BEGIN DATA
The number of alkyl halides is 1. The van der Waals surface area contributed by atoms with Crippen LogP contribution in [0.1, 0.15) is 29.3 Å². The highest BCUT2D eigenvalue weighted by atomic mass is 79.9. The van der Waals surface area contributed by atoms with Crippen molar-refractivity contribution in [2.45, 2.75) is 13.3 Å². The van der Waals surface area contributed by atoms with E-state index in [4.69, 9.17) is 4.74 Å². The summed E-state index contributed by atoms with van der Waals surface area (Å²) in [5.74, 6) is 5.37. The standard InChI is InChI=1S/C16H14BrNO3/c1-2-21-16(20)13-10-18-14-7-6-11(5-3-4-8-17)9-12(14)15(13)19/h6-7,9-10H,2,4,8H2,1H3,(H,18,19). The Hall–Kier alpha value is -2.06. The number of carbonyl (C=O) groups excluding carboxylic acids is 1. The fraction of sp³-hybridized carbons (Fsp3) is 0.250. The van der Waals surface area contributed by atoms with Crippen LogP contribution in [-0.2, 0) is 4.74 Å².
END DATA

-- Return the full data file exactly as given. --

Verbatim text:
The number of alkyl halides is 1. The van der Waals surface area contributed by atoms with Crippen LogP contribution in [0.1, 0.15) is 29.3 Å². The highest BCUT2D eigenvalue weighted by atomic mass is 79.9. The van der Waals surface area contributed by atoms with Crippen molar-refractivity contribution in [2.45, 2.75) is 13.3 Å². The van der Waals surface area contributed by atoms with E-state index in [4.69, 9.17) is 4.74 Å². The summed E-state index contributed by atoms with van der Waals surface area (Å²) in [5.74, 6) is 5.37. The standard InChI is InChI=1S/C16H14BrNO3/c1-2-21-16(20)13-10-18-14-7-6-11(5-3-4-8-17)9-12(14)15(13)19/h6-7,9-10H,2,4,8H2,1H3,(H,18,19). The Hall–Kier alpha value is -2.06. The number of carbonyl (C=O) groups excluding carboxylic acids is 1. The fraction of sp³-hybridized carbons (Fsp3) is 0.250. The van der Waals surface area contributed by atoms with Crippen LogP contribution in [-0.2, 0) is 4.74 Å².